Lawsuit sparked by dolphin deaths reviewed last month

By Mike Save

The first dolphin to die was Elele, 16, on Dec. 16, 2000. Then on Nov. 12, 2003 Akeakamai, 27, was put to death because of cancer. Three months later on Jan. 10, 2004, another Atlantic bottle-nosed dolphin, Phoenix, 27, died because of widespread cancer. One month later, Hiapo, 20, another captive bottlenose dolphin, was in good health but died unexpectedly overnight on Feb. 24.

In addition, four dolphin calves had died within a few days of birth at the Kewalo Basin Marine Mammal Laboratory (KBMML), a University of Hawaii owned and operated research facility near the busy Ala Moana Shopping Center.

These deaths, which raised controversy at the time, also created emotionally charged relations at the facility, and then 21 months later sparked a law suit that UH and others are scheduled to review next month on March 12 in First Circuit Court. 


Circuit Judge Karen Ahn has scheduled a conference to review the status of the law suit brought by Carolyn Mckinnie, the marine mammal veterinarian at KBMML when some dolphins died.  A date for jury trial has been set for April 28, 2008, according to a Circuit Court document of Dec.18, 2006.

The dramatic saga and impact of the dolphin deaths began in state civil court on Nov. 18, 2005.  Then Mckinnie filed suit against her supervisor at KBMML, Louis Herman, a UH psychology professor and also against the non-profit The Dolphin Institute (TDI) that he founded and headed.  Also named as defendants are a graduate student intern at the facility, Mark Deakos, the UH and the Research Corporation of the University of Hawaii (RCUH), which paid her salary.  Both TDI and KBMML receive funding through UH and RCUH.
In her lawsuit, Mckinnie alleges that she was retaliated against and wrongfully terminated for blowing the whistle on unsanitary conditions of the laboratory and other problems.  In addition, she alleges she suffered from:

  • defamation
  • intentional infliction of emotional distress
  • malicious prosecution
  • false light
  • negligent supervision, training, and hiring by UH and TDI.

In response, the defendants denied her allegations. She was terminated Jan. 30, 2004, due to “budgetary concerns and cuts,” said Herman in his court document dated Jan. 17, 2007 and also due to her “own wrongful conduct.” Among its defenses, UH echoed that she was terminated for “financial constraints,” according to its statement of Dec. 15, 2006.  RCUH said it was not responsible for her termination.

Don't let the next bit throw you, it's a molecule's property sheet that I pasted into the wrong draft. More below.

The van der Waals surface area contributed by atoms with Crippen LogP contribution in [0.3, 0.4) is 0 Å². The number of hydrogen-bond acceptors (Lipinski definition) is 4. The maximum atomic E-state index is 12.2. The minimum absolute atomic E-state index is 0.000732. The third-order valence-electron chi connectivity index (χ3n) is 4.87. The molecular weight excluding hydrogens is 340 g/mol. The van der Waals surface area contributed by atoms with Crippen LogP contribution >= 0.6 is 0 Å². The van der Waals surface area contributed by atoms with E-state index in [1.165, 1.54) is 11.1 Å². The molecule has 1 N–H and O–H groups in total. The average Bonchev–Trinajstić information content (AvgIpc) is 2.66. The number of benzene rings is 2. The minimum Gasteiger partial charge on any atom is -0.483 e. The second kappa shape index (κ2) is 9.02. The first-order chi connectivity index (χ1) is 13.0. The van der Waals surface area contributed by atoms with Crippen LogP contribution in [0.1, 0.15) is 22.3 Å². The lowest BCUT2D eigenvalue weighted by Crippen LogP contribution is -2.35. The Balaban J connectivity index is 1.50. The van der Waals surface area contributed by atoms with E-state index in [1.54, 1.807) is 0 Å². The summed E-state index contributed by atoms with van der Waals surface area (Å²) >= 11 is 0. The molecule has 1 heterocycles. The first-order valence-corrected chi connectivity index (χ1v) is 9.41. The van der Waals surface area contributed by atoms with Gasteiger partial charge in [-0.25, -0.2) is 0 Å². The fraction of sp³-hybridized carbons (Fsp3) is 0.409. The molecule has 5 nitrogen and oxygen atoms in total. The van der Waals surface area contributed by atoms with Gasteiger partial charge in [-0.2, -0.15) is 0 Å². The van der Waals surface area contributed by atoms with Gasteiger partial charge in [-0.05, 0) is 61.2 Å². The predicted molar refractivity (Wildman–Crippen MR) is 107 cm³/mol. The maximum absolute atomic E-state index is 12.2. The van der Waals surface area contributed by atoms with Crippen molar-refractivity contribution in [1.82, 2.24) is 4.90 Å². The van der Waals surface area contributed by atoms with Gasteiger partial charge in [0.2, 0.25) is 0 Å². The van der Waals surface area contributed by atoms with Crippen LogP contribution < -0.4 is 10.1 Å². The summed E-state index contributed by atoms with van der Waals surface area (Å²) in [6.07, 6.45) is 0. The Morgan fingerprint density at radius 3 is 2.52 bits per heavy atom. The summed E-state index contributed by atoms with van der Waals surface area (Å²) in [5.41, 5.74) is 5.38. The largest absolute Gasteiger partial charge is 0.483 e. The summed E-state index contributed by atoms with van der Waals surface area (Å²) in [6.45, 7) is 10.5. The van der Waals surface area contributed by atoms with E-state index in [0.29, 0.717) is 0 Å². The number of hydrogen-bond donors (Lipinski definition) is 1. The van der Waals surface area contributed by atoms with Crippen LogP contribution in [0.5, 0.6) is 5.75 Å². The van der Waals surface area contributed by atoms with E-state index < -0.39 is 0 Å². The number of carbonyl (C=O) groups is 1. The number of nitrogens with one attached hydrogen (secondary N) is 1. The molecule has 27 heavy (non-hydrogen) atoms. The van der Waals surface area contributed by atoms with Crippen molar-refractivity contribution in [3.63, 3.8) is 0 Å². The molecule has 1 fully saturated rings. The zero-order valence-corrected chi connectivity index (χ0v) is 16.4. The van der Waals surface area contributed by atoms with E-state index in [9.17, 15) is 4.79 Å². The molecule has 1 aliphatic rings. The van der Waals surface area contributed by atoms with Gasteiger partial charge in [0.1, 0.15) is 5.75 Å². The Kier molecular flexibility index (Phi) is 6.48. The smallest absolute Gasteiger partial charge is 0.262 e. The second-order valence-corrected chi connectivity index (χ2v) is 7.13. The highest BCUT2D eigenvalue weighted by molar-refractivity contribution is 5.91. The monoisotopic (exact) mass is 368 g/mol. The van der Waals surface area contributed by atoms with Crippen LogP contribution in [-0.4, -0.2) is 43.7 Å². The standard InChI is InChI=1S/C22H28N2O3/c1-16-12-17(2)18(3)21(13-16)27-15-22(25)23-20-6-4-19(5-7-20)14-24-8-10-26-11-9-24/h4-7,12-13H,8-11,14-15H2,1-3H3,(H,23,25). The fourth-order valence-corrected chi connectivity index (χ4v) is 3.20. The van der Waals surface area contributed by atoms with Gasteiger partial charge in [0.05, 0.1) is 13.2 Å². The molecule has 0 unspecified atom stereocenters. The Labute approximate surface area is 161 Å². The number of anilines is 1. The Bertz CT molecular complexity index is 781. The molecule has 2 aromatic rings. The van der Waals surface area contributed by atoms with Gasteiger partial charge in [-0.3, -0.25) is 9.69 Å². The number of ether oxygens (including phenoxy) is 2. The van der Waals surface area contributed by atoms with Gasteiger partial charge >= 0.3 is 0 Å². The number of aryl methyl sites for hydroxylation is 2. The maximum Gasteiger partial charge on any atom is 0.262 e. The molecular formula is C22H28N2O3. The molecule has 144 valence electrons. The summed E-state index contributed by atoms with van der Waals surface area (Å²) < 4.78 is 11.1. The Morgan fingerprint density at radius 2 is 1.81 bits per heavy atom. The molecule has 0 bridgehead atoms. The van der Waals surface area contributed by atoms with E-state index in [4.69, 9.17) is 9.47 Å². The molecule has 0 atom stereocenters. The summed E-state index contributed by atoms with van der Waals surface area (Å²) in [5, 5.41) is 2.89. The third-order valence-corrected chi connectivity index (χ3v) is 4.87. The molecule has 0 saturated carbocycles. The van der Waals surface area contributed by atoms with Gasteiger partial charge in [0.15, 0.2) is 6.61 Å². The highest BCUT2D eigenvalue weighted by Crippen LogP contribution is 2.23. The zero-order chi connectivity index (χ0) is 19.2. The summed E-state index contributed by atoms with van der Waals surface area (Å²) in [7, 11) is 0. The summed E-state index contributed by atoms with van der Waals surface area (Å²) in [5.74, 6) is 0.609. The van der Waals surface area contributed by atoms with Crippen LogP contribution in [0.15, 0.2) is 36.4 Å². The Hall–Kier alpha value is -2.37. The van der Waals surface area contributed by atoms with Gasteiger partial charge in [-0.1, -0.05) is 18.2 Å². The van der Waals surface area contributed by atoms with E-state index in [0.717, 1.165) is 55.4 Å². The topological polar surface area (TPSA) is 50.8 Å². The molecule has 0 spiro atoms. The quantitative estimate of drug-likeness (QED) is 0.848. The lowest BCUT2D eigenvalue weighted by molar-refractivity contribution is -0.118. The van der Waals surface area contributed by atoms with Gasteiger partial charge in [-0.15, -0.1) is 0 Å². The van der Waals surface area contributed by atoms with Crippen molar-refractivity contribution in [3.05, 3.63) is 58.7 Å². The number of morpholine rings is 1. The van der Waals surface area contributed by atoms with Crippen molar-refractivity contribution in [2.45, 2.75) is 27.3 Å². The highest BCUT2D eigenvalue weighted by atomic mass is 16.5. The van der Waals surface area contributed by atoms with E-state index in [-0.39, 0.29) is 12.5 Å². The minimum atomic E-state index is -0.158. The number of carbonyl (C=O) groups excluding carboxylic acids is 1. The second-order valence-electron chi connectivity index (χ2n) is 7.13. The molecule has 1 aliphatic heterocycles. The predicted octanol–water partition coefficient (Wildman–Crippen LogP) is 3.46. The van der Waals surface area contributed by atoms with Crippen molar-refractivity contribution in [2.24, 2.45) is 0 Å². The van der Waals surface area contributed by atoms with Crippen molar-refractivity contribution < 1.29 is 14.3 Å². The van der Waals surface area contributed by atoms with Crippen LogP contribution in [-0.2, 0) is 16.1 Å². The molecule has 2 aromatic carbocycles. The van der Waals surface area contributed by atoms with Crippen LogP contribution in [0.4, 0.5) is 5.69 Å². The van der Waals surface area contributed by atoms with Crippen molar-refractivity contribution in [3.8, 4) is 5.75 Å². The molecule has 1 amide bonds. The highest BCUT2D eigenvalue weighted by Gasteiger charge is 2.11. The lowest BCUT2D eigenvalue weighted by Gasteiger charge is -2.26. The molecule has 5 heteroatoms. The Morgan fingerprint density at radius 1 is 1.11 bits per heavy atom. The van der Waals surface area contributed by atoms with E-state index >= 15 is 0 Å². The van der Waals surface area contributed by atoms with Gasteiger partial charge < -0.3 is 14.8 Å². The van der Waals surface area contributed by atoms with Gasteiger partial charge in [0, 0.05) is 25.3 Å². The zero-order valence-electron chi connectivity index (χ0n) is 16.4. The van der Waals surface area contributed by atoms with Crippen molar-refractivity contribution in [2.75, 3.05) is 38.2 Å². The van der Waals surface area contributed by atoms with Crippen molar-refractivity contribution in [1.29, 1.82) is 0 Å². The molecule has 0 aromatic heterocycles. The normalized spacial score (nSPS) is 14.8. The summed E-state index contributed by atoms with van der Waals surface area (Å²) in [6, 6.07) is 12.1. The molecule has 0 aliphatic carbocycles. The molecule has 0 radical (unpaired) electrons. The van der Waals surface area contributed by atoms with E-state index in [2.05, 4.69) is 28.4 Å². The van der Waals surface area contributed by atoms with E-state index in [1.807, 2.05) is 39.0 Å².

Mckinnie seeks special, general, and punitive damages to be determined at trial and compensation for loss of income and benefits.

McKinnie's claims

Throughout Mckinnie’s employment, McKinnie contends she “repeatedly voiced her concerns regarding the water quality, water circulation, sanitation of the tanks, inadequate staffing, care and well-being of the dolphins, and whether living conditions of the dolphins at KBMML were in compliance with State and Federal rules and regulations.” Because of her probing questions regarding the dolphins’ well-being, Mckinnie alleges she ran into problems with performing medical procedures and treatments for the dolphins and the result was a hostile working environment and retaliation.

She also claims Herman slandered her good name throughout the marine mammal research community in Hawaii and abroad, preventing from getting a job for which she is qualified.  Deakos also gave Mckinnie a hard time when it came to administering necessary medical procedures and treatments to the dolphins at KBMML, she alleges and he wrote and sent misleading e-mails to others. Deakos also filed complaints to the Hawaii’s Regulated Industries Complaints Office and the U.S. Department of Agriculture, claiming her negligence for poor medical treatment of dolphins, but an investigation followed the allegations and concluded them as unsubstantial, she stated in her court complaint.

Mckinnie says she also notified the National Oceanographic and Atmospheric Association’s National Marine Fisheries Service Office of Protected Resources about the well being of the dolphins and the hardships she endured while trying to give medical attention to them. Mckinnie also claims that when she attempted to collect her personal and professional belongings from KBMML, Herman obstructed her from doing so and tried “with malice” to have HPD charge her with criminal theft.  However, she says, HPD found insufficient information for a charge against her.

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